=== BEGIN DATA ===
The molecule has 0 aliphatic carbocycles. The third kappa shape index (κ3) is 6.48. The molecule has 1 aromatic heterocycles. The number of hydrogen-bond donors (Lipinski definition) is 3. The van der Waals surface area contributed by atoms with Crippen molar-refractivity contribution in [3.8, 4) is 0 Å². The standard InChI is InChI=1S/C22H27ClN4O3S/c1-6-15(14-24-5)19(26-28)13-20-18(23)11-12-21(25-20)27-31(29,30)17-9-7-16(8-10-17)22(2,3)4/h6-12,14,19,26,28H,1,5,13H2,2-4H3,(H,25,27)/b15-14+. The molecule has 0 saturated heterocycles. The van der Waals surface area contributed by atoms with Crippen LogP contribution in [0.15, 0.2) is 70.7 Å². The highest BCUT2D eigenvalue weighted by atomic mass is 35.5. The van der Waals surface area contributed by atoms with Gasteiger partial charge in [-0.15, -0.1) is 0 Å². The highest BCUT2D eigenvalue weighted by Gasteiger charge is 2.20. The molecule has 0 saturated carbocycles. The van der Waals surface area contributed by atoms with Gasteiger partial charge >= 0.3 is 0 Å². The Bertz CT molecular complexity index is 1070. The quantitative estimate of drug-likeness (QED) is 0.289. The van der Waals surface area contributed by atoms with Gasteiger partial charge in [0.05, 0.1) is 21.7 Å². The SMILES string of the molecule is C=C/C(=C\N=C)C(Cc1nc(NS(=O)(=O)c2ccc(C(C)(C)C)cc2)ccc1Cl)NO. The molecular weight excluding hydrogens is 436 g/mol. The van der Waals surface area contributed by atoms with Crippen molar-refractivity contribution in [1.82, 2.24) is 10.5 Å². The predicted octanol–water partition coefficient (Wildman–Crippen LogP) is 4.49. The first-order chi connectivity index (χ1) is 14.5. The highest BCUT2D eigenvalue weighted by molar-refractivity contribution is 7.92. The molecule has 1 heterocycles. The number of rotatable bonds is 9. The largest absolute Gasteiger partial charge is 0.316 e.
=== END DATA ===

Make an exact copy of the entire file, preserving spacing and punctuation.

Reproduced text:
The molecule has 0 aliphatic carbocycles. The third kappa shape index (κ3) is 6.48. The molecule has 1 aromatic heterocycles. The number of hydrogen-bond donors (Lipinski definition) is 3. The van der Waals surface area contributed by atoms with Crippen molar-refractivity contribution in [3.8, 4) is 0 Å². The standard InChI is InChI=1S/C22H27ClN4O3S/c1-6-15(14-24-5)19(26-28)13-20-18(23)11-12-21(25-20)27-31(29,30)17-9-7-16(8-10-17)22(2,3)4/h6-12,14,19,26,28H,1,5,13H2,2-4H3,(H,25,27)/b15-14+. The molecule has 0 saturated heterocycles. The van der Waals surface area contributed by atoms with Crippen LogP contribution in [0.15, 0.2) is 70.7 Å². The highest BCUT2D eigenvalue weighted by atomic mass is 35.5. The van der Waals surface area contributed by atoms with Gasteiger partial charge in [-0.15, -0.1) is 0 Å². The highest BCUT2D eigenvalue weighted by Gasteiger charge is 2.20. The molecule has 0 saturated carbocycles. The van der Waals surface area contributed by atoms with Gasteiger partial charge >= 0.3 is 0 Å². The Bertz CT molecular complexity index is 1070. The quantitative estimate of drug-likeness (QED) is 0.289. The van der Waals surface area contributed by atoms with Gasteiger partial charge in [0.05, 0.1) is 21.7 Å². The SMILES string of the molecule is C=C/C(=C\N=C)C(Cc1nc(NS(=O)(=O)c2ccc(C(C)(C)C)cc2)ccc1Cl)NO. The molecular weight excluding hydrogens is 436 g/mol. The van der Waals surface area contributed by atoms with Crippen molar-refractivity contribution in [1.82, 2.24) is 10.5 Å². The predicted octanol–water partition coefficient (Wildman–Crippen LogP) is 4.49. The first-order chi connectivity index (χ1) is 14.5. The highest BCUT2D eigenvalue weighted by molar-refractivity contribution is 7.92. The molecule has 1 heterocycles. The number of rotatable bonds is 9. The largest absolute Gasteiger partial charge is 0.316 e.